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Roger Bannister diagnosed with Parkinson's

Roger Bannister has revealed he is suffering from Parkinson's disease. Credit: Anthony Devlin/PA Wire/Press Association Images

Sir Roger Bannister, the first man to run a four-minute mile, has revealed he has Parkinson's disease.

The 85-year-old former athlete, who went on to have a distinguished medical career, told BBC Radio Oxford he was now "having trouble with walking" because of the disease.

Diabetes drug to significantly help Parkinson's sufferers

Doctors believe a drug used to treat diabetes could significantly help people suffering from Parkinson's Disease.

Tests on the drug are still in their very early stages, but initial results suggest it might combat aspects of the physical degeneration caused by the disease.

ITV News reporter Ben Chapman reports:


Parkinson's UK: Too soon to know effects of drug

Parkinson's UK have said it is "too soon to know effects" the common diabetes drug Exenatide will have on the treatment of Parkinson's disease.

This new research is a huge step forward in the on-going fight to find a drug which can slow down, or even halt, the progression of Parkinson's.

Despite these encouraging results, it is simply too soon to tell whether this drug is a blind alley or a breakthrough for people with Parkinson's.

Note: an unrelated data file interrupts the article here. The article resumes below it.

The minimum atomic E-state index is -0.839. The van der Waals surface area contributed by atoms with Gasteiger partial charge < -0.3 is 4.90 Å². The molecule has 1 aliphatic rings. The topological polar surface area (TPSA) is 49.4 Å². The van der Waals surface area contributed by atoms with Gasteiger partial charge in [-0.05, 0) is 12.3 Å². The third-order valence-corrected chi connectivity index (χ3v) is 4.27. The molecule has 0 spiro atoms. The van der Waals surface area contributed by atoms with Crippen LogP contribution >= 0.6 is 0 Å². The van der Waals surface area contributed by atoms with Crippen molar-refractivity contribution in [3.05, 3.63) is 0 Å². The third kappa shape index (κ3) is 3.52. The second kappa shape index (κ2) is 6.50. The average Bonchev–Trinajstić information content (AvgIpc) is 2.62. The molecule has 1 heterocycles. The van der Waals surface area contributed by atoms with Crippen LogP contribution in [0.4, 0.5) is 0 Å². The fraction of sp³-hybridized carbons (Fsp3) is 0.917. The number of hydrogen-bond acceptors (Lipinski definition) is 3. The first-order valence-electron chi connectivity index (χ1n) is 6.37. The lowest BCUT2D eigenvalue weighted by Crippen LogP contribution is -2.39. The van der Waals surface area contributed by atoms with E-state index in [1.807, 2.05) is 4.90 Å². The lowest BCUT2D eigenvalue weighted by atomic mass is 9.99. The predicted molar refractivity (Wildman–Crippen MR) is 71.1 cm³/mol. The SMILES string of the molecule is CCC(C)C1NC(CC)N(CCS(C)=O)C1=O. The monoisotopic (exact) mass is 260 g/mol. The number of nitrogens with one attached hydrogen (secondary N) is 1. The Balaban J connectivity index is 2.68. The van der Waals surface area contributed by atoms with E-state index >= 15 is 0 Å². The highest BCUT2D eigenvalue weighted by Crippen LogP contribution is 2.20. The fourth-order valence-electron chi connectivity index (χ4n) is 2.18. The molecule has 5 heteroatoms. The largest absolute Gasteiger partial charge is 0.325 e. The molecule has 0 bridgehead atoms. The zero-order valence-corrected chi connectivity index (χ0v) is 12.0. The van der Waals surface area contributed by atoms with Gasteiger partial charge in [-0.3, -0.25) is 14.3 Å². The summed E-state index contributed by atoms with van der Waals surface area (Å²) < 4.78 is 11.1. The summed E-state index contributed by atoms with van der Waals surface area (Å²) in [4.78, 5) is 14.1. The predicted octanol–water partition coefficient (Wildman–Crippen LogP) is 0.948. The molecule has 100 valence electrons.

The research was conducted in a very small number of people and, crucially, without a placebo group – making it difficult to draw too many firm conclusions at this stage.

We look forward to seeing the results of a much larger trial to fully examine the usefulness of exenatide for people with Parkinson's.

– Claire Bale, Research Communications Manager at Parkinson’s UK

Diabetes drug link 'good news for Parkinson's patients'

A diabetes drug called Exenatide could be beneficial for the treatment of Parkinson's disease, new research has found.

This new study is perhaps more noteworthy for the approach it has taken with respect to the clinical trial design.

All of this was done in a modest number of patients and the results compared with a matched control arm that received best medical therapy.

Using this approach they found a signal of effect that suggested that the drug may well be slowing down the disease process.

All of which is good news not only for patients with PD but for us all, as we seek to explore how drugs already out there could be repositioned.

– Professor Roger Barker, University of Cambridge

Parkinson's patients 'responded to diabetes drug'

  • Although research is ongoing, to date there is no known cure or way to prevent Parkinson's disease.
  • Parkinson's disease (PD) is a degenerative neurological disorder marked by a progressive loss of motor control.
  • The recent study investigated the use of a drug approved for diabetes care, Exenatide, in PD patients.
  • Patients were divided into two groups: 20 patients received Exenatide injections for 12 months, while the other group of 24 patients served as controls.
  • After one year of treatment patients receiving Exenatide displayed improved cognitive ability and motor skills, while control patients declined.
  • The study suggests that Exenatide may improved motor function in patients and provides a strong rationale for conducting a larger study.

The study was carried out by the Journal of Clinical Investigation.

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